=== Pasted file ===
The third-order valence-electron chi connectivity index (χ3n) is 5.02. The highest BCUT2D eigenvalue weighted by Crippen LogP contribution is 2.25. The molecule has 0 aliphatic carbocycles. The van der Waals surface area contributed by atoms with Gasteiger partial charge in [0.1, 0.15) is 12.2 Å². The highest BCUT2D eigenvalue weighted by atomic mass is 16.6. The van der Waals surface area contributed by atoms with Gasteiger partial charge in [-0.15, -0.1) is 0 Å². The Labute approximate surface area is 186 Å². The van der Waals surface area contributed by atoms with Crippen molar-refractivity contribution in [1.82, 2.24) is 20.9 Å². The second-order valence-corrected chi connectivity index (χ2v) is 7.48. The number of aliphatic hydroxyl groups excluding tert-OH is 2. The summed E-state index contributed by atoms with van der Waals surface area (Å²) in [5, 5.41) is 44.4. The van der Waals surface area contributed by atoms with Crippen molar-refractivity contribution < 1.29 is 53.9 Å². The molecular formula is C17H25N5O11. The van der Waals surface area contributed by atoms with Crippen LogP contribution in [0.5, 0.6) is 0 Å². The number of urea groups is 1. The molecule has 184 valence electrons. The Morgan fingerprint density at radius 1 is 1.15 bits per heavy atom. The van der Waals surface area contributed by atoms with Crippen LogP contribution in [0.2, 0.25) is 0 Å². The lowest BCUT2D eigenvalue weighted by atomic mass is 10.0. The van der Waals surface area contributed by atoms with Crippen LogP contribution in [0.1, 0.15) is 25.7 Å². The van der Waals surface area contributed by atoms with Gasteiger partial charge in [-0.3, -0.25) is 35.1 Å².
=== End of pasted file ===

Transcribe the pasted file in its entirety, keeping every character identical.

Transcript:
The third-order valence-electron chi connectivity index (χ3n) is 5.02. The highest BCUT2D eigenvalue weighted by Crippen LogP contribution is 2.25. The molecule has 0 aliphatic carbocycles. The van der Waals surface area contributed by atoms with Gasteiger partial charge in [0.1, 0.15) is 12.2 Å². The highest BCUT2D eigenvalue weighted by atomic mass is 16.6. The van der Waals surface area contributed by atoms with Gasteiger partial charge in [-0.15, -0.1) is 0 Å². The Labute approximate surface area is 186 Å². The van der Waals surface area contributed by atoms with Crippen molar-refractivity contribution in [1.82, 2.24) is 20.9 Å². The second-order valence-corrected chi connectivity index (χ2v) is 7.48. The number of aliphatic hydroxyl groups excluding tert-OH is 2. The summed E-state index contributed by atoms with van der Waals surface area (Å²) in [5, 5.41) is 44.4. The van der Waals surface area contributed by atoms with Crippen molar-refractivity contribution < 1.29 is 53.9 Å². The molecular formula is C17H25N5O11. The van der Waals surface area contributed by atoms with Crippen LogP contribution in [0.5, 0.6) is 0 Å². The number of urea groups is 1. The molecule has 184 valence electrons. The Morgan fingerprint density at radius 1 is 1.15 bits per heavy atom. The van der Waals surface area contributed by atoms with Crippen LogP contribution in [0.2, 0.25) is 0 Å². The lowest BCUT2D eigenvalue weighted by atomic mass is 10.0. The van der Waals surface area contributed by atoms with Crippen LogP contribution in [0.1, 0.15) is 25.7 Å². The van der Waals surface area contributed by atoms with Gasteiger partial charge in [-0.3, -0.25) is 35.1 Å².